An arborist should never trim a tree without a good reason and knowing how and when to prune is necessary — the same principle applies to recruiting.
In a recent webinar, we discuss how long before the challenges recent years presented, our industry was plagued by a labor shortage. By increasing recruiting investments now, organizations have the opportunity to save money in the long run.
Recruiting goes beyond filling empty positions. If companies recruit with a purpose, they can pinpoint whether they’re looking for premium talent to prepare for growth and identify future leaders, increase morale to improve engagement and create healthier work groups, establish or further strengthen their competitive advantage as a value-add for clients — all while creating employee diversity to show evidence of a mature organization.
Premium talent. We like to use a football analogy of drafting a team. Better talent in organizations creates a healthy, competitive spirit. Once an organization’s needs are filled, sourcing and acquiring talent will breed healthy competitiveness and set your organization up for growth when the opportunity arises.
Increased morale. Maintaining staffing levels creates healthier work groups, eliminates perceived time pressures, and as a result, reduces incident frequencies. It also establishes a more satisfying work-life balance and happier employees. An article published by Slack notes, “Numerous studies have shown that positive work cultures are more productive than those that aren’t.”
Competitive advantage. Our industry is in a state of resource shortages. Trumping the competition in hiring qualified resources offers a competitive advantage – and likely increased requests to fill vacancies or be selected as the preferred supplier when starting new projects.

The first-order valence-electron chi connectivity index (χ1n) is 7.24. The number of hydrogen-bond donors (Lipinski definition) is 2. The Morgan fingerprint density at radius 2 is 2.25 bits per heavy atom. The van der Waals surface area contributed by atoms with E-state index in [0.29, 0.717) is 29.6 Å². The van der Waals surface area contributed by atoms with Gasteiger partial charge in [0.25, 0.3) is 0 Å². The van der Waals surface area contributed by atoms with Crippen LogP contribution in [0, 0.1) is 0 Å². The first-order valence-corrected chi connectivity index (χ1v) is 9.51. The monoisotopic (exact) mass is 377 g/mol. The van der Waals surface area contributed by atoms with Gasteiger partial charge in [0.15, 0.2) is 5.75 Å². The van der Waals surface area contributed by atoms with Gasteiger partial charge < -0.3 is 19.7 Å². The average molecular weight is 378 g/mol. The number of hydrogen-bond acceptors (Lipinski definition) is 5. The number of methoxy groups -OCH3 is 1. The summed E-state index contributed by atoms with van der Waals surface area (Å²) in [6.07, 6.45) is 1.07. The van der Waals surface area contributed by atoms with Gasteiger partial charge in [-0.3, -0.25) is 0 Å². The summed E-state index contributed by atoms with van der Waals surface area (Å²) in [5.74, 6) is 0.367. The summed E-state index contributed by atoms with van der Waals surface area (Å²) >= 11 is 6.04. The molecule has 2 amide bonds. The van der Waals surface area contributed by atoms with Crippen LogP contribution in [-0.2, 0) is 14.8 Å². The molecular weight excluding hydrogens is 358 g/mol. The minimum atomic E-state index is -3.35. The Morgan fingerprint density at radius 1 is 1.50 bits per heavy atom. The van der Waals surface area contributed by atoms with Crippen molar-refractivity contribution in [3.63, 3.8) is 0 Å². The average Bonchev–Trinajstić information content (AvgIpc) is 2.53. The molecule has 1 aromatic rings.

Diversity. Diversity is a core value for many organizations, including ACRT Services and our family of companies. Hiring a diverse workforce demonstrates inclusion and a culture of acceptance. Professionals entering the workplace evaluate a company's diversity as a point on their decision-making matrix.
According to Forbes, these are the top three benefits of fostering diversity in the workplace.
- Diverse teams boost creativity and innovation
- Workplace diversity creates greater opportunities for professional growth
- Better decision-making
An article published by Indeed shares, “When you hire the right candidate for a particular position, you avoid undergoing additional job searches for another professional. An employee who is a good fit for your company often continues to develop their skills and improve their performance within your organization once hired.”
When it comes to recruiting best practices, it’s important to remember these four points.
- Sourcing. Use a variety of sources, make contacts frequently and follow up, and use clear messaging.
- Reviewing and contacting applicants. Act fast – if you don’t contact your candidates quickly (via call, text, and email) chances are, they will have found another job.
- Interviewing. Consider using Behavioral Based Interviewing (BBI) by asking questions that prompt the candidate to give specific examples of their past behaviors – which leads to a better quality of hire and lower turnover.
- Internal team setup. The ideal way to structure a team to maximize quality hiring capacity is to dedicate one recruiter for every 25 requisites per business unit.
If your organization has a recruiting infrastructure in place, it’s possible to find success with little monetary investment. Remember to utilize your applicant pool from your tracking database – a recruiter or hiring manager can review prior applicants and reconnect. Reaching out to organization alumni is also a great opportunity. As many of us can attest, the grass isn’t always greener.
On the flip side, there are high-cost investments at recruiters’ disposal. By placing heavier investments in LinkedIn and Indeed, organizations have access to greater candidate networks.